Examples of a Secondary Market
Original post by Francesca Lee of Demand Media
The roar of tech stock prices during the heavily publicized initial public offerings (IPO) of social networking sites have stirred investor interest (and investigations) into private stock traded in the secondary markets, according to a December 2010 report in the New York Times. But the secondary markets encompass millions of daily trades -- and billions in capital -- not just feverish tech issues. If you've bought or sold a share of a company, chances are you've engaged in the secondary markets.
The First Public Offering
To understand the difference between primary and secondary markets, let's look at an example. The public debut of a company -- the first time it is publicly traded -- happens in the primary market, also called the new-issue market. Investors who want to purchase shares of the hot social networking company Best Network Site during the initial public offering deal directly with the issuing company's underwriters. IPOs are used to generate capital for the company; a similar effect happens when a company issues a bond to raise funds.
After the IPO, shares of Best Network Site move to the public arena for trading -- the stock exchanges. The Big Board -- the NYSE Euronext -- still dominates as the largest auction exchange in the world. Here, the price of our tech company has buyers and sellers making offers for the stock. It's the first time the shares have a bid/ask price spread (buy/sell). You can only trade shares of a company on a public exchange if it has a "listing." The NYSE charges entry fees that can run up to $250,000.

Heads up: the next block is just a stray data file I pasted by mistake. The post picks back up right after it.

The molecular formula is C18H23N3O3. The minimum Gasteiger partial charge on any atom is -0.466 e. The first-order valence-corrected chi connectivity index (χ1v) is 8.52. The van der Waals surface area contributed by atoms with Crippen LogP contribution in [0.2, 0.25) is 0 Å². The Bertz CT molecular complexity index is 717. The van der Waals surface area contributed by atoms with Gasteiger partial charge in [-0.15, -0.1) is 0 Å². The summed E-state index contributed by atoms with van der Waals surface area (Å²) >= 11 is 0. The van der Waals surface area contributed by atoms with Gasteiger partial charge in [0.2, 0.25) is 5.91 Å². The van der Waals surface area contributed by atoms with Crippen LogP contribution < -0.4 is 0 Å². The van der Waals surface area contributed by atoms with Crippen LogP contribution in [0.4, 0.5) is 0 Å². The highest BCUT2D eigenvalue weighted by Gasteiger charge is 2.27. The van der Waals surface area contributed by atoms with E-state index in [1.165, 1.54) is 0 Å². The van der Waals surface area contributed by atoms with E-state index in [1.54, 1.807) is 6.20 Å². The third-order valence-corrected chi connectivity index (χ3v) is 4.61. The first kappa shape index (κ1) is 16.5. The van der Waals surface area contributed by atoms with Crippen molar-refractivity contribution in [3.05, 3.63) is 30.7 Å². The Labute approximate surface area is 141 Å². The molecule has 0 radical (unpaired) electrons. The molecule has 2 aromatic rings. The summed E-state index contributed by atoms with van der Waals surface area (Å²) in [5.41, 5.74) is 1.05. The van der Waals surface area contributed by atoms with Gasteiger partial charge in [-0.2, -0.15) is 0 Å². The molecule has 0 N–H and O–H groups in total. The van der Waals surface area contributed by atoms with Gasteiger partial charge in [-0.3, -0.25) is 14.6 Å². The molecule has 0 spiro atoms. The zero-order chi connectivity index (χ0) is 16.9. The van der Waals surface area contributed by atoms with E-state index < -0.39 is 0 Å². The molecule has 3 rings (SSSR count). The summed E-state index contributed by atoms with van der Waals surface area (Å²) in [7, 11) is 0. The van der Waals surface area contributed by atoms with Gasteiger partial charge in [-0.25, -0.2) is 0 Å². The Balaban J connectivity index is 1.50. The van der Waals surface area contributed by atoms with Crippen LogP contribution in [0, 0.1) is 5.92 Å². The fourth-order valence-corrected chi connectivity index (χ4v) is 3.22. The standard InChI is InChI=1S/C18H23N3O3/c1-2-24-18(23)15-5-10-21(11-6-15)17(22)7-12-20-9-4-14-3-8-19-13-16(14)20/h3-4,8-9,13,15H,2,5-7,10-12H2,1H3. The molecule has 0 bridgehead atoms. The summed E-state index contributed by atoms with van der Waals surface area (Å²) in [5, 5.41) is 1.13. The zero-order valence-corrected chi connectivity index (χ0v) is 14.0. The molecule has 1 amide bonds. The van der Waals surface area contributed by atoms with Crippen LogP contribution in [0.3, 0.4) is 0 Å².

Dealer Markets: Over-the-Counter Trades
The Nasdaq exemplifies the over-the-counter market. Also part of the secondary markets, the electronic exchange offers direct buying and selling between parties and handles approximately 10 million trades per day, according to its daily market summary. Stock, treasuries, bonds and other investment instruments and assets trade, creating market liquidity -- cash flow through the economy. In the secondary market, the company that issued the shares never receives any funds from these transactions; they received money for selling their shares during the IPO.
Investors with sizable investment accounts use this neighborhood of the secondary market to purchase shares of privately held companies. Tech stocks are all the rage for buyers hoping to land an early footing with the next Facebook. But approach with caution: These companies put together buyers and sellers of private equity shares, but they're not vetted by the SEC. Neither do they report to any regulating body. Complaints about transparency are at the top of the list, and they've come under greater scrutiny in recent years, according to the New York Times.
- "New York Times"; Stock Trading in Private Companies Draws S.E.C. Scrutiny; Peter Lattman; December 27, 2010
- NYSE Euronext: Listing Fees
- Nasdaq OMX: Daily Market Summary
About the Author
Francesca Lee has more than 12 years of experience as a business writer, specializing in personal finance and education. Her articles have appeared online at Wave Newspapers, Turning Point Magazine and Facsnet. Lee studied political science at the University of California, Berkeley.
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